Pulpal blood flow recorded from exposed dentine with a laser Doppler flow meter using red or infrared light

Kanittha Kijsamanmith, Noppakun Vongsavan*, Bruce Matthews

*Corresponding author for this work

Research output: Contribution to journalArticle (Academic Journal)peer-review

1 Citation (Scopus)
310 Downloads (Pure)

Abstract

Objective To determine the percentage of the blood flow signal that is derived from dental pulp when recording from exposed dentine in a human premolar. Design Recordings were made from 7 healthy teeth in 5 subjects (aged 22–33 yr.) with a laser Doppler flow meter (Periflux 4001) using either a red (635 nm) or an infrared (780 nm) laser. After exposing dentine above the buccal pulpal horn (cavity diam. 1.6 mm, depth 3 mm) and isolating the crown with opaque rubber dam, blood flow was recorded alternately with infrared or red light from the exposed dentine under four conditions: before and after injecting local anaesthetic (3% Mepivacaine without vasoconstrictor) (LA) over the apex of the root of the tooth; after exposing the pulp by cutting a buccal, class V cavity in the tooth; and after sectioning the coronal pulp transversely through the exposure. Results There was no significant change in mean blood flow recorded with either light source when the tooth was anaesthetized or when the pulp was exposed. After the pulp had been sectioned, the blood flow recorded with infrared light fell by 67.8% and with red light, by 68.4%. The difference between these effects was not significant. Conclusions When recording blood flow from exposed coronal dentine with either infrared or red light in a tooth isolated with opaque rubber dam, about 68% to the signal was contributed by the pulp. The signal:noise ratio was better with infrared than red light, and when recording from dentine than enamel.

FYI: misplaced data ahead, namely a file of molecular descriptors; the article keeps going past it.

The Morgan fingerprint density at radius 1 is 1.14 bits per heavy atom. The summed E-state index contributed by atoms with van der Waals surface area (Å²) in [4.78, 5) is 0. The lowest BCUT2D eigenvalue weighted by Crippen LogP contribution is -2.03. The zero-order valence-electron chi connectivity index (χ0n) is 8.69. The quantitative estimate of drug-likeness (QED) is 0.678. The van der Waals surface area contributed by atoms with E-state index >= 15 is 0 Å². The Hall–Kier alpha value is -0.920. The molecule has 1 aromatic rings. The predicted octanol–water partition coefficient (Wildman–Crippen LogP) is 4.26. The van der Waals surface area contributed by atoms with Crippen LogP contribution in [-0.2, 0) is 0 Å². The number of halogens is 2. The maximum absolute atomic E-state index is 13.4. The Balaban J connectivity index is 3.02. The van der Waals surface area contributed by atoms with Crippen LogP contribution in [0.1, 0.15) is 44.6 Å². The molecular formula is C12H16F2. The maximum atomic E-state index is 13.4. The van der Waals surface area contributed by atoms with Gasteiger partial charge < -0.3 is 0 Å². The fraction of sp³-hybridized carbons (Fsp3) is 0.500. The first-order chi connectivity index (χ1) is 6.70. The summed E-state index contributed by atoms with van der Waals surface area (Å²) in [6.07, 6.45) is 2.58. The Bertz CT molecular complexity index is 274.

Original languageEnglish
Pages (from-to)163-167
Number of pages5
JournalArchives of Oral Biology
Volume87
Early online date16 Dec 2017
DOIs
Publication statusPublished - 1 Mar 2018

Keywords

  • Exposed dentine
  • Human premolar teeth
  • Laser doppler flow meter
  • Pulpal blood flow

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